Does your baby grunt, strain, turn red, or cry while passing a soft stool? It may be grunting baby syndrome. Learn more about this issue and how long it typically lasts.
New parents often rejoice with every new sound their baby makes. While most expect to hear a lot of coos and gurgles, most don’t expect to hear grunts.
Informally known as grunting baby syndrome (GBS), this temporary condition typically develops as your newborn learns how to have bowel movements. Until they can master this new skill, you may hear frequent grunting coming from your baby. However, rest assured that GBS is fairly common and rarely a sign of a more serious disorder.
“Newborn grunting is usually related to digestion,” says Healthline. “Your baby is simply getting used to mother’s milk or formula. They may have gas or pressure in their stomach that makes them feel uncomfortable, and they haven’t learned yet how to move things through.”
It can take time for grunting baby syndrome to pass. The condition can last upwards of three to four months, according to FollowMum, or until your baby learns how to control abdominal pressure and the pelvic floor to effectively pass stool.
What the Experts Say
If your baby seems uncomfortable in the minutes leading up to a bowel movement, he may be experiencing grunting baby syndrome. Here’s what some experts have to say about this widely unknown condition.
“The infant grunts, turns red, strains, and may cry while passing a soft stool. This syndrome is the result of poor coordination between Valsalva and relaxation of the voluntary sphincter muscles.”
Synopsis of Pediatric Emergency Medicine, Gary Robert Fleisher
“Infants with this syndrome cry, scream, and draw up their legs during a bowel movement. They respond to rectal distention by contracting their pelvic floor. This is not constipation.”
The 5-Minute Pediatric Consult, M. William Schwartz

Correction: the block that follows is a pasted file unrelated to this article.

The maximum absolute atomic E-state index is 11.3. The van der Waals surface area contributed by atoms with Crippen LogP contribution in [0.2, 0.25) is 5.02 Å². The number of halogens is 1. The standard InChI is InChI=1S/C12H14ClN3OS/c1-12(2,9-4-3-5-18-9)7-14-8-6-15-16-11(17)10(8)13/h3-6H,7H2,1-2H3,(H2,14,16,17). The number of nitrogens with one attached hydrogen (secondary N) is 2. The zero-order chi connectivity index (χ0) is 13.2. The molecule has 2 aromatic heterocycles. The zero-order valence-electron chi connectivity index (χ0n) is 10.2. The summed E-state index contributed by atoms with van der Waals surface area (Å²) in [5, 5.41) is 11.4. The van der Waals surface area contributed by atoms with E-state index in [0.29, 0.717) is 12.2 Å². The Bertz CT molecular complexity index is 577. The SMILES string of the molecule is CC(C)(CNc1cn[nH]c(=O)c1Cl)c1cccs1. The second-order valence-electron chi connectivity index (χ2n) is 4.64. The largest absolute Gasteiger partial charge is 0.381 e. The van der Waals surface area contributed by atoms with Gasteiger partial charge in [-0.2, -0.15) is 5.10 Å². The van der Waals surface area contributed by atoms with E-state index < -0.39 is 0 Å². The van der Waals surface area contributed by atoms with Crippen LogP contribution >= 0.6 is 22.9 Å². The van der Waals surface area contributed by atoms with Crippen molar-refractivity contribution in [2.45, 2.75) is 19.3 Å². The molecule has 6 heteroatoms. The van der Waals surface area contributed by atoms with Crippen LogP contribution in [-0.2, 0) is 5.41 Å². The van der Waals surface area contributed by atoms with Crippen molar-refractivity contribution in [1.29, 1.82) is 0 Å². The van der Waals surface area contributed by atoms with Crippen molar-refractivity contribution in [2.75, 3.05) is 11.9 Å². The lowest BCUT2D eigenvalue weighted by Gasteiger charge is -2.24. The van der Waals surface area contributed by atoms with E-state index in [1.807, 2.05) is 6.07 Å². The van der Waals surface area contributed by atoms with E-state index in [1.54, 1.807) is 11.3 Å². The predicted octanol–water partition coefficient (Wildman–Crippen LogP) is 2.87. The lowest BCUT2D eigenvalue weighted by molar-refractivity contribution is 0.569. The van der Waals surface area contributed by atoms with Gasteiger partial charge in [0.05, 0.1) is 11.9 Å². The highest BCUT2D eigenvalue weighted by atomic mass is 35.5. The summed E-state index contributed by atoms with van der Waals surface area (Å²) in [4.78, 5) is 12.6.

“Often, well-meaning parents may try alleviating the child’s perceived pain by stimulating the anus with a suppository or a thermometer, an act that usually leads to stooling and resolution of the distressed behavior. This ‘success’ may then reinforce this intervention. The underlying cause is thought to be failure to coordinate increased intra-abdominal pressure with relaxation of the pelvic floor.”
Textbook of Pediatric Gastroenterology, Hepatology, and Nutrition, Stefano Guandalini
“The solution to the grunting baby is to let them grunt. As hard as it may be to watch, the process of learning bottom relaxation at the same time that belly pressure is applied is a critical life skill for all infants.”
Colic Solved, Bryan Vartabedian
“Babies are hardwired to cry when there is any kind of an issue. We all know that babies need a lot of attention, which is why this is the most common cause of grunting babies. It’s always a cry for help.”
Grunting Baby Syndrome Worse at Night, Angela Kitz
Why Do Babies Grunt?
Babies are not born with full control of their bowels. They must learn how to use the right muscles to move the stool out. When they feel the urge to have a bowel movement, you may see your baby trying to push, which may be accompanied by grunting.
You may also see your baby’s skin turn red or purple as the pushing progresses. In some instances, the baby may also strain, cry, or squeeze his tummy muscles. A bowel movement typically occurs within 5 to 10 minutes after an episode.
Should You Be Worried?
Many parents grow concerned when they hear their baby grunt or even cry out when trying to have a bowel movement. Know that grunting baby syndrome is normal and that many babies experience this temporary discomfort.
While it can be difficult to watch your baby grunt and swarm as he tries to push, it’s important to allow your baby to learn how to control his own bowel movements without interference from mom or dad. Avoid stimulating the anus which can create delays in this critical milestone.
When Is It Constipation?
The signs of grunting baby syndrome appear very similar to constipation. While GBS requires no immediate treatment, constipation usually does. The biggest difference between GBS and constipation is the consistency of the stool.
With GBS, the stool is soft and otherwise ‘normal.’ With constipation, the stool is dry, hard, and pellet-like. Other signs of constipation include crying, a hard belly, loss of appetite, foul-smelling stools, and fewer than three bowel movements a week.
Babies are known to make all types of noises, and most are completely harmless. However, if your baby continues to grunt or exhibits signs of distress during bowel movements, share your concerns with your pediatrician.